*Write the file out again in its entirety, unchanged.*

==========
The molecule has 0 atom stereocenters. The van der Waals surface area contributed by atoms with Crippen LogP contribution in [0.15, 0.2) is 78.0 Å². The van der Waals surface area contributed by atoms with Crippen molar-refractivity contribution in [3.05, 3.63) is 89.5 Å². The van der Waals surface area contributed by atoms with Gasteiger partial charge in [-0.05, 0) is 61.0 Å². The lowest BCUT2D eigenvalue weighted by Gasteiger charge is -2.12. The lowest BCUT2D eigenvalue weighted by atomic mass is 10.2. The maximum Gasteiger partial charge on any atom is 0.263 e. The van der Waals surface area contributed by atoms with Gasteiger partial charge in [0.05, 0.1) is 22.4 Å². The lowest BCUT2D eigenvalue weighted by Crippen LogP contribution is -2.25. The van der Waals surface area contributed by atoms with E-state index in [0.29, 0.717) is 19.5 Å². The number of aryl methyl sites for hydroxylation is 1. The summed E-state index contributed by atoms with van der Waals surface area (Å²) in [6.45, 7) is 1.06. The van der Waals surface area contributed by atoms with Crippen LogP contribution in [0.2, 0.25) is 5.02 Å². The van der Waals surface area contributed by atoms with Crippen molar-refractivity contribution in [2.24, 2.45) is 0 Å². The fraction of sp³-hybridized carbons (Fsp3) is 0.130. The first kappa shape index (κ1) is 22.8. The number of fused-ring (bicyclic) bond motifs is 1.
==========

The molecule has 0 atom stereocenters. The van der Waals surface area contributed by atoms with Crippen LogP contribution in [0.15, 0.2) is 78.0 Å². The van der Waals surface area contributed by atoms with Crippen molar-refractivity contribution in [3.05, 3.63) is 89.5 Å². The van der Waals surface area contributed by atoms with Gasteiger partial charge in [-0.05, 0) is 61.0 Å². The lowest BCUT2D eigenvalue weighted by Gasteiger charge is -2.12. The lowest BCUT2D eigenvalue weighted by atomic mass is 10.2. The maximum Gasteiger partial charge on any atom is 0.263 e. The van der Waals surface area contributed by atoms with Gasteiger partial charge in [0.05, 0.1) is 22.4 Å². The lowest BCUT2D eigenvalue weighted by Crippen LogP contribution is -2.25. The van der Waals surface area contributed by atoms with E-state index in [0.29, 0.717) is 19.5 Å². The number of aryl methyl sites for hydroxylation is 1. The summed E-state index contributed by atoms with van der Waals surface area (Å²) in [6.45, 7) is 1.06. The van der Waals surface area contributed by atoms with Crippen LogP contribution in [0.2, 0.25) is 5.02 Å². The van der Waals surface area contributed by atoms with Crippen molar-refractivity contribution in [2.24, 2.45) is 0 Å². The fraction of sp³-hybridized carbons (Fsp3) is 0.130. The first kappa shape index (κ1) is 22.8. The number of fused-ring (bicyclic) bond motifs is 1.